RENT

I’d always wanted to see the stage version of Rent. I remember reading about the phenomenon when it hit the boards on Broadway in the 90’s: A revolutionary piece featuring drag queens and gay men; the first major musical to tackle the subject of AIDS. I never did get to experience it on stage, but I have finally seen the film version. And it’s bitterly disappointing.

The Tony and Pulitzer-winning musical – based on Puccini’s opera La Bohème – debuted in 1996 and soon garnered a loyal following called ‘Rentheads’ who connected with the play’s themes and flamboyant characters. The opening of Rent was marked by the fact that its creator, Jonathan Larson, died suddenly mere days before, giving the whole thing a mythical tragic patina.

The story of a year in the life of a group of apparently starving bohemian artists living in New York’s East village in the late 80’s, Rent is – all good intentions aside – a rock musical mess. The characters are thinly sketched and unbelievable – a particularly notable failure in a film that aims (unsuccessfully) to be gritty. The storyline is weak and contrived – it’s barely there. And the music, barring a few notable pieces, is tedious and grates on the nerves. The wailing guitars, earnest po-faced singing, and clunky lyrics cannot be taken seriously. At times it degenerates into a unintentional parody of a 1980’s Bon Jovi music video.

The whole thing comes across as a naïve student production – albeit blessed with a considerable budget. Director Chris Columbus – not a student, but a veteran hack (Home Alone, Mrs Doubtfire) – apparently did not deviate much from the stage version, and the film suffers for it. (The Tango: Maureen sequence in which he uses some filmic imagination, shows what could have been accomplished had he been more inspired.) Presented in intimate detail on the big and unforgiving screen, the material’s stagy weaknesses are magnified and exposed.

While it is dated in many ways, it is the fact that the issues which Rent tackles – such as the AIDS epidemic and drug addiction– are handled so simplistically, superficially and melodramatically that really irritates. There’s much laughable hand holding, teary eyes and singing in unison about one’s dignity and the travails of life at the end of the millennium. These “bohemian” characters come across as anything but bohemian – they’re preppy-looking-singing-dancing-forgeries of real people who happen to live in semi-squalid 1980’s New York.

Not only are the characters too flimsy for us to care about them, but the plot and heavy-handed story contrivances don’t help to generate much gravitas either. While there’s a storyline about the jovial gang being imminently evicted (because they can’t afford to pay their rent of course), we never really believe that they’ll land up on the street – no matter how much woeful warbling the hard-working cast subject us to. They all look too well fed and boast too much middle class angst to be in real peril. Most could phone up mom for a loan if push came to shove.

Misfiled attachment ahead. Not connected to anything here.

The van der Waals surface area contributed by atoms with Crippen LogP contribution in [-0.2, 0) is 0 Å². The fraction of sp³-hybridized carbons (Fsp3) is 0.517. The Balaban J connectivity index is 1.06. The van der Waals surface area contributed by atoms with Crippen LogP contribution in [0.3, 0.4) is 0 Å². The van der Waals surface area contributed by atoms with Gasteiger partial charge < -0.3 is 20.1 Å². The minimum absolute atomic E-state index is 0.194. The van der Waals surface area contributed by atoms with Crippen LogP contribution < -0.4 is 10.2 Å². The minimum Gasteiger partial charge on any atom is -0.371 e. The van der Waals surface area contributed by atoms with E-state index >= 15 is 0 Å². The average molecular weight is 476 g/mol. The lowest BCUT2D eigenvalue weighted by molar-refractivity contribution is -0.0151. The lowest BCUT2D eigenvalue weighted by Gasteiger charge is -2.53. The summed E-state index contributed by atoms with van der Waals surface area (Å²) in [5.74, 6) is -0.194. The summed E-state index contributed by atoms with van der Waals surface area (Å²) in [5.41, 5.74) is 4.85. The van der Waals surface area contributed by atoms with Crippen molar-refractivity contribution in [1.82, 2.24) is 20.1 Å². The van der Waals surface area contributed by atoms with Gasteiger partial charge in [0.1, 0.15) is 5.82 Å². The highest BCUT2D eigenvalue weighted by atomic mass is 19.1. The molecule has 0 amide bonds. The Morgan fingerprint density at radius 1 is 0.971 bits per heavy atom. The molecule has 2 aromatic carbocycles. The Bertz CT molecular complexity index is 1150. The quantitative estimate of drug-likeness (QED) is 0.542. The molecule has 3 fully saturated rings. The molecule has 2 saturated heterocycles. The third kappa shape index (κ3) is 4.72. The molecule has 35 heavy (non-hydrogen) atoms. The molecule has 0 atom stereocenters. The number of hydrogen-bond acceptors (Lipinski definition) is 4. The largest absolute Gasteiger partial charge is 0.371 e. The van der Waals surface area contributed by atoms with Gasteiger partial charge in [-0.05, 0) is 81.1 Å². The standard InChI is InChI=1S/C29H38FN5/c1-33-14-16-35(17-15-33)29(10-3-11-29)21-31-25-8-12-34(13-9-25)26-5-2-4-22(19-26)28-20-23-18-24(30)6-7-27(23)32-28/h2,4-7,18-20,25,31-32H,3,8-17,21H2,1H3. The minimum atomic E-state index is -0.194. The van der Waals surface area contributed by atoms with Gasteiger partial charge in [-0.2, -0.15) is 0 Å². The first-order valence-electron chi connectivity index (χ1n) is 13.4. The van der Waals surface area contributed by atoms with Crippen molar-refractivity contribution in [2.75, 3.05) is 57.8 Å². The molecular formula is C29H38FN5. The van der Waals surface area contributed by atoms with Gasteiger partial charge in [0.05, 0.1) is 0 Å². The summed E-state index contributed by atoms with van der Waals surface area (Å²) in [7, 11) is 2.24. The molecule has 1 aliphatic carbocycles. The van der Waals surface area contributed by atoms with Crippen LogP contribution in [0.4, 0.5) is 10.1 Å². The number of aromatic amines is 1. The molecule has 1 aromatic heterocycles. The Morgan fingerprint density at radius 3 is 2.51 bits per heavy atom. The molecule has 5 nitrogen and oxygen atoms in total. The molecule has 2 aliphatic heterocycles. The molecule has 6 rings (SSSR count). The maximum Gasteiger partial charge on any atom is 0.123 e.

There’s Angel, the gentle and vulnerable Latino drag queen who, of course, is simply too pure to stay on this earthly plane for very long – he is the obligatory sacrifice aimed at getting the audience to shed a tear of two (I looked at my watch instead). Tom, the gay character is reduced to grinning manically in every scene and appears to be mentally challenged rather than the teacher he is meant to be. Roger, the pretty-boy shaggy-haired HIV positive musician takes a year to write a song, and it’s laughable when he’s done. The geeky filmmaker, Mark, is simply annoying (and his films are bad to boot).

The saving grace in Rent is the remarkable Rosario Dawson (Alexander) as Mimi. She injects her character – a drug addicted, HIV positive, erotic dancer – with some real humanity and depth. She is luminous and engaging on screen – especially in numbers like Light My Candle and Out Tonight – rising about the weak and stiff material.

Tracie Thoms, as the lesbian lawyer in love with a sexually manic performance artist, also stands out, thanks to the strength of her smart and understated take on the character. Interestingly, Dawson and Thoms’s are the only two major roles that are not performed by the original stage cast. The rest – much older than their characters’ ages – seem to have done this all too many times.

It’s rare that I find myself truly bored by a film – I can usually identify some redeeming quality to keep me watching until the conclusion. With Rent, I was tempted to walk out. I neither connected with the characters and their dilemmas nor was I entertained by the musical sequences. The film’s opening number is called Seasons of Love and informs us that there are “five hundred twenty-five thousand six hundred minutes” in a year. That seems almost as long as I was trapped in the cinema with Rent.

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